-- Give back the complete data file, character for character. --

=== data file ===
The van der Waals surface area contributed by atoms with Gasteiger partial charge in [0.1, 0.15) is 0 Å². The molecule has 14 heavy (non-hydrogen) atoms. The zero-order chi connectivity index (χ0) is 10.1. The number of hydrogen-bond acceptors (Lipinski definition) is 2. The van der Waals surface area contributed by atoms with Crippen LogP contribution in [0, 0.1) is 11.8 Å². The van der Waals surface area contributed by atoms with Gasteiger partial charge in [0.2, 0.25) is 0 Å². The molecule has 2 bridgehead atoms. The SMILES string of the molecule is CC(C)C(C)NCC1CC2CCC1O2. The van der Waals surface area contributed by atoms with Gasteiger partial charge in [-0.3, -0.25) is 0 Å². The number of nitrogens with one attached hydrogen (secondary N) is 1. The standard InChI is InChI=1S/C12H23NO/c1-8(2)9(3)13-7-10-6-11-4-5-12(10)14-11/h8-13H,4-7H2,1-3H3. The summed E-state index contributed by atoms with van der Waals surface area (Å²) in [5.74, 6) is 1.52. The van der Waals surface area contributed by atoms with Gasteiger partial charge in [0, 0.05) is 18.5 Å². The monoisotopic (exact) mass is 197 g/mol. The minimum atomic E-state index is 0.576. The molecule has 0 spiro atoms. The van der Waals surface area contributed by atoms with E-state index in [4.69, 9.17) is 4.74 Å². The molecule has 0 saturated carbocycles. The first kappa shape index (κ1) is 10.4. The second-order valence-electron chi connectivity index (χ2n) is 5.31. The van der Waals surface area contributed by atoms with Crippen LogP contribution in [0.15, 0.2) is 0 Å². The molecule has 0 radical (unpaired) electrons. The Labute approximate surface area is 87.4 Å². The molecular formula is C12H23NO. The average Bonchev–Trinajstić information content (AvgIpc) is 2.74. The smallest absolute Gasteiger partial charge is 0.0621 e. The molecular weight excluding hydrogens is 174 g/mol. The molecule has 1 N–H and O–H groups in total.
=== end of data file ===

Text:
The van der Waals surface area contributed by atoms with Gasteiger partial charge in [0.1, 0.15) is 0 Å². The molecule has 14 heavy (non-hydrogen) atoms. The zero-order chi connectivity index (χ0) is 10.1. The number of hydrogen-bond acceptors (Lipinski definition) is 2. The van der Waals surface area contributed by atoms with Crippen LogP contribution in [0, 0.1) is 11.8 Å². The van der Waals surface area contributed by atoms with Gasteiger partial charge in [0.2, 0.25) is 0 Å². The molecule has 2 bridgehead atoms. The SMILES string of the molecule is CC(C)C(C)NCC1CC2CCC1O2. The van der Waals surface area contributed by atoms with Gasteiger partial charge in [-0.3, -0.25) is 0 Å². The number of nitrogens with one attached hydrogen (secondary N) is 1. The standard InChI is InChI=1S/C12H23NO/c1-8(2)9(3)13-7-10-6-11-4-5-12(10)14-11/h8-13H,4-7H2,1-3H3. The summed E-state index contributed by atoms with van der Waals surface area (Å²) in [5.74, 6) is 1.52. The van der Waals surface area contributed by atoms with Gasteiger partial charge in [0, 0.05) is 18.5 Å². The monoisotopic (exact) mass is 197 g/mol. The minimum atomic E-state index is 0.576. The molecule has 0 spiro atoms. The van der Waals surface area contributed by atoms with E-state index in [4.69, 9.17) is 4.74 Å². The molecule has 0 saturated carbocycles. The first kappa shape index (κ1) is 10.4. The second-order valence-electron chi connectivity index (χ2n) is 5.31. The van der Waals surface area contributed by atoms with Crippen LogP contribution in [0.15, 0.2) is 0 Å². The molecule has 0 radical (unpaired) electrons. The Labute approximate surface area is 87.4 Å². The molecular formula is C12H23NO. The average Bonchev–Trinajstić information content (AvgIpc) is 2.74. The smallest absolute Gasteiger partial charge is 0.0621 e. The molecular weight excluding hydrogens is 174 g/mol. The molecule has 1 N–H and O–H groups in total.